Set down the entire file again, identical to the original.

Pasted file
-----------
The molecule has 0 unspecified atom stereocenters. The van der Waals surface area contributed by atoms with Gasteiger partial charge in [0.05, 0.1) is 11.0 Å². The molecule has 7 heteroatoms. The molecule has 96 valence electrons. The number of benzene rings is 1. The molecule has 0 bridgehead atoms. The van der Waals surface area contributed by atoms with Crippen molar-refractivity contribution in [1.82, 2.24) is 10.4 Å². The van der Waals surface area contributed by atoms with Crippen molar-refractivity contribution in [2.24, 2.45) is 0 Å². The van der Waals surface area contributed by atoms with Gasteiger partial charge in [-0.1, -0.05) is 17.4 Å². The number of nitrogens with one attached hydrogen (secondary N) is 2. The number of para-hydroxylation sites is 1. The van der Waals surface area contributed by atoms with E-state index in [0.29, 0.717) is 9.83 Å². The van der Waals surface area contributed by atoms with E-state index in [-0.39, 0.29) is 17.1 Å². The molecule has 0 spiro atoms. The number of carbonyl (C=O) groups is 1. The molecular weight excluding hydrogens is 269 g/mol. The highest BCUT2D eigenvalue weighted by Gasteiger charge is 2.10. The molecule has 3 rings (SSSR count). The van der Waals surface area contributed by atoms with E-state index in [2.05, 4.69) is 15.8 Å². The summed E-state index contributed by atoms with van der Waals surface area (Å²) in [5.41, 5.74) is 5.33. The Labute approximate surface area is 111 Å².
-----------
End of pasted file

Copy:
The molecule has 0 unspecified atom stereocenters. The van der Waals surface area contributed by atoms with Gasteiger partial charge in [0.05, 0.1) is 11.0 Å². The molecule has 7 heteroatoms. The molecule has 96 valence electrons. The number of benzene rings is 1. The molecule has 0 bridgehead atoms. The van der Waals surface area contributed by atoms with Crippen molar-refractivity contribution in [1.82, 2.24) is 10.4 Å². The van der Waals surface area contributed by atoms with Crippen molar-refractivity contribution in [2.24, 2.45) is 0 Å². The van der Waals surface area contributed by atoms with Gasteiger partial charge in [-0.1, -0.05) is 17.4 Å². The number of nitrogens with one attached hydrogen (secondary N) is 2. The number of para-hydroxylation sites is 1. The van der Waals surface area contributed by atoms with E-state index in [0.29, 0.717) is 9.83 Å². The van der Waals surface area contributed by atoms with E-state index in [-0.39, 0.29) is 17.1 Å². The molecule has 0 spiro atoms. The number of carbonyl (C=O) groups is 1. The molecular weight excluding hydrogens is 269 g/mol. The highest BCUT2D eigenvalue weighted by Gasteiger charge is 2.10. The molecule has 3 rings (SSSR count). The van der Waals surface area contributed by atoms with E-state index in [2.05, 4.69) is 15.8 Å². The summed E-state index contributed by atoms with van der Waals surface area (Å²) in [5.41, 5.74) is 5.33. The Labute approximate surface area is 111 Å².